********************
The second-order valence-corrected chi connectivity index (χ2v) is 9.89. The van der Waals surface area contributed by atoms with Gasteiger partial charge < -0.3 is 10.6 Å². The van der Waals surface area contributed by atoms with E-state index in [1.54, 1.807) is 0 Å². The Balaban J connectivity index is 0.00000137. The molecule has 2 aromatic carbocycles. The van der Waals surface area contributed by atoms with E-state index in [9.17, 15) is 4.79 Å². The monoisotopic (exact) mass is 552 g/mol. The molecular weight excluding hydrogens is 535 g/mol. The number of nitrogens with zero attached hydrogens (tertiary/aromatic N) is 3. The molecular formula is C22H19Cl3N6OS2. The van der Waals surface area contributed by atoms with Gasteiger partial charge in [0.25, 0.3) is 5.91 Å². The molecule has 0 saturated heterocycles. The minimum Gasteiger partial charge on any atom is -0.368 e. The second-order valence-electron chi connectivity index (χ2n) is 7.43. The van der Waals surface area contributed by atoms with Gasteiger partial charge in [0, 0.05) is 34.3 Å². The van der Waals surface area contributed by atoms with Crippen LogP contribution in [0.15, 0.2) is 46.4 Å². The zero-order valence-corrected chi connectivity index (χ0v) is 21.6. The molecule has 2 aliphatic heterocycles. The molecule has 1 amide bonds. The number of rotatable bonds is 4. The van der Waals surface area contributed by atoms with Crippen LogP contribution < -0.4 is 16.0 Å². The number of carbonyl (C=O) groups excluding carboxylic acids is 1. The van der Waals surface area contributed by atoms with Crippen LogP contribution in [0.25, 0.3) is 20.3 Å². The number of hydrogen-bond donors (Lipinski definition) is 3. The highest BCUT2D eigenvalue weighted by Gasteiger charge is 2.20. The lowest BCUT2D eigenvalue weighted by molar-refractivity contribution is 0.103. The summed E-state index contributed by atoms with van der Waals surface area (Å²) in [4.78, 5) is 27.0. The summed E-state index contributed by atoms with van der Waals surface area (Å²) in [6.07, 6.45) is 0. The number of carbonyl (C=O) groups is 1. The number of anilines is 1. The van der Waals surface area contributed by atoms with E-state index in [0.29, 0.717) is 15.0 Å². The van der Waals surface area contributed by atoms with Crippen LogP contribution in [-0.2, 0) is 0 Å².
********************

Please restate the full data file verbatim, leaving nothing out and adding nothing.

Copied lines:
The second-order valence-corrected chi connectivity index (χ2v) is 9.89. The van der Waals surface area contributed by atoms with Gasteiger partial charge < -0.3 is 10.6 Å². The van der Waals surface area contributed by atoms with E-state index in [1.54, 1.807) is 0 Å². The Balaban J connectivity index is 0.00000137. The molecule has 2 aromatic carbocycles. The van der Waals surface area contributed by atoms with E-state index in [9.17, 15) is 4.79 Å². The monoisotopic (exact) mass is 552 g/mol. The molecular weight excluding hydrogens is 535 g/mol. The number of nitrogens with zero attached hydrogens (tertiary/aromatic N) is 3. The molecular formula is C22H19Cl3N6OS2. The van der Waals surface area contributed by atoms with Gasteiger partial charge in [0.25, 0.3) is 5.91 Å². The molecule has 0 saturated heterocycles. The minimum Gasteiger partial charge on any atom is -0.368 e. The second-order valence-electron chi connectivity index (χ2n) is 7.43. The van der Waals surface area contributed by atoms with Gasteiger partial charge in [0, 0.05) is 34.3 Å². The van der Waals surface area contributed by atoms with Crippen LogP contribution in [0.15, 0.2) is 46.4 Å². The zero-order valence-corrected chi connectivity index (χ0v) is 21.6. The molecule has 2 aliphatic heterocycles. The molecule has 1 amide bonds. The number of rotatable bonds is 4. The van der Waals surface area contributed by atoms with Crippen LogP contribution < -0.4 is 16.0 Å². The number of carbonyl (C=O) groups excluding carboxylic acids is 1. The van der Waals surface area contributed by atoms with Crippen LogP contribution in [0.25, 0.3) is 20.3 Å². The number of hydrogen-bond donors (Lipinski definition) is 3. The highest BCUT2D eigenvalue weighted by Gasteiger charge is 2.20. The lowest BCUT2D eigenvalue weighted by molar-refractivity contribution is 0.103. The summed E-state index contributed by atoms with van der Waals surface area (Å²) in [4.78, 5) is 27.0. The summed E-state index contributed by atoms with van der Waals surface area (Å²) in [6.07, 6.45) is 0. The number of carbonyl (C=O) groups is 1. The number of anilines is 1. The van der Waals surface area contributed by atoms with E-state index in [0.29, 0.717) is 15.0 Å². The van der Waals surface area contributed by atoms with Crippen LogP contribution in [-0.2, 0) is 0 Å².